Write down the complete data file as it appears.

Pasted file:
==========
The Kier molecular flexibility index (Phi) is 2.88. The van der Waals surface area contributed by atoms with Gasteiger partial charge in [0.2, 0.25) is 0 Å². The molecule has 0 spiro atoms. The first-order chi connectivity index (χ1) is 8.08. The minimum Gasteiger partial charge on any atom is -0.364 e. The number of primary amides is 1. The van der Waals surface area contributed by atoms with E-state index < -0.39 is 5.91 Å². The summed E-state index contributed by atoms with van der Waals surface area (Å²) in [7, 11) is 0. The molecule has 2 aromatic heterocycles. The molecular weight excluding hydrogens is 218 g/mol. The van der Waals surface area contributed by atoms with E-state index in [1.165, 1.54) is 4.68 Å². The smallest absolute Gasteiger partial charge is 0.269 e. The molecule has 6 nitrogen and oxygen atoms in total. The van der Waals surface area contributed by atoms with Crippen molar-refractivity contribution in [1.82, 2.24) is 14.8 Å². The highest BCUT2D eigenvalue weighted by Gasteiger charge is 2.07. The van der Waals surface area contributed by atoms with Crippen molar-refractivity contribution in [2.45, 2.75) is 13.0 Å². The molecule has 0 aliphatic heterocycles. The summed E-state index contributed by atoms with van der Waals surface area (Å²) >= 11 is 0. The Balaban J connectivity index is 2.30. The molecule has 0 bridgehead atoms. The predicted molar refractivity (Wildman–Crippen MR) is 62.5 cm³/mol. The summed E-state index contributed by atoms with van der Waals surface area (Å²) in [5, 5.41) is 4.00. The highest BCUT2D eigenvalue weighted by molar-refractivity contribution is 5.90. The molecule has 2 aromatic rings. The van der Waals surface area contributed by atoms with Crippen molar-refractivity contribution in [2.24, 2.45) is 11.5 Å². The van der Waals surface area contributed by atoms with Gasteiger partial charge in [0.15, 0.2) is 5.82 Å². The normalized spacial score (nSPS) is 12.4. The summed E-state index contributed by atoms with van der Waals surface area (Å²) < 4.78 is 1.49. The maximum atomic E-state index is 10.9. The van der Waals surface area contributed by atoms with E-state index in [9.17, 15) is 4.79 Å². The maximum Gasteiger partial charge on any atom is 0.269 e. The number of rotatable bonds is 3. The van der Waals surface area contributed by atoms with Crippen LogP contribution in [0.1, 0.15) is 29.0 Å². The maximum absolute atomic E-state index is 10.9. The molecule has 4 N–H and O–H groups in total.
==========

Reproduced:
The Kier molecular flexibility index (Phi) is 2.88. The van der Waals surface area contributed by atoms with Gasteiger partial charge in [0.2, 0.25) is 0 Å². The molecule has 0 spiro atoms. The first-order chi connectivity index (χ1) is 8.08. The minimum Gasteiger partial charge on any atom is -0.364 e. The number of primary amides is 1. The van der Waals surface area contributed by atoms with E-state index < -0.39 is 5.91 Å². The summed E-state index contributed by atoms with van der Waals surface area (Å²) in [7, 11) is 0. The molecule has 2 aromatic heterocycles. The molecular weight excluding hydrogens is 218 g/mol. The van der Waals surface area contributed by atoms with E-state index in [1.165, 1.54) is 4.68 Å². The smallest absolute Gasteiger partial charge is 0.269 e. The molecule has 6 nitrogen and oxygen atoms in total. The van der Waals surface area contributed by atoms with Crippen molar-refractivity contribution in [1.82, 2.24) is 14.8 Å². The highest BCUT2D eigenvalue weighted by Gasteiger charge is 2.07. The van der Waals surface area contributed by atoms with Crippen molar-refractivity contribution in [2.45, 2.75) is 13.0 Å². The molecule has 0 aliphatic heterocycles. The summed E-state index contributed by atoms with van der Waals surface area (Å²) >= 11 is 0. The Balaban J connectivity index is 2.30. The molecule has 0 bridgehead atoms. The predicted molar refractivity (Wildman–Crippen MR) is 62.5 cm³/mol. The summed E-state index contributed by atoms with van der Waals surface area (Å²) in [5, 5.41) is 4.00. The highest BCUT2D eigenvalue weighted by molar-refractivity contribution is 5.90. The molecule has 2 aromatic rings. The van der Waals surface area contributed by atoms with Crippen molar-refractivity contribution in [2.24, 2.45) is 11.5 Å². The van der Waals surface area contributed by atoms with Gasteiger partial charge in [0.15, 0.2) is 5.82 Å². The normalized spacial score (nSPS) is 12.4. The summed E-state index contributed by atoms with van der Waals surface area (Å²) < 4.78 is 1.49. The maximum atomic E-state index is 10.9. The van der Waals surface area contributed by atoms with E-state index in [9.17, 15) is 4.79 Å². The maximum Gasteiger partial charge on any atom is 0.269 e. The number of rotatable bonds is 3. The van der Waals surface area contributed by atoms with Crippen LogP contribution in [0.1, 0.15) is 29.0 Å². The maximum absolute atomic E-state index is 10.9. The molecule has 4 N–H and O–H groups in total.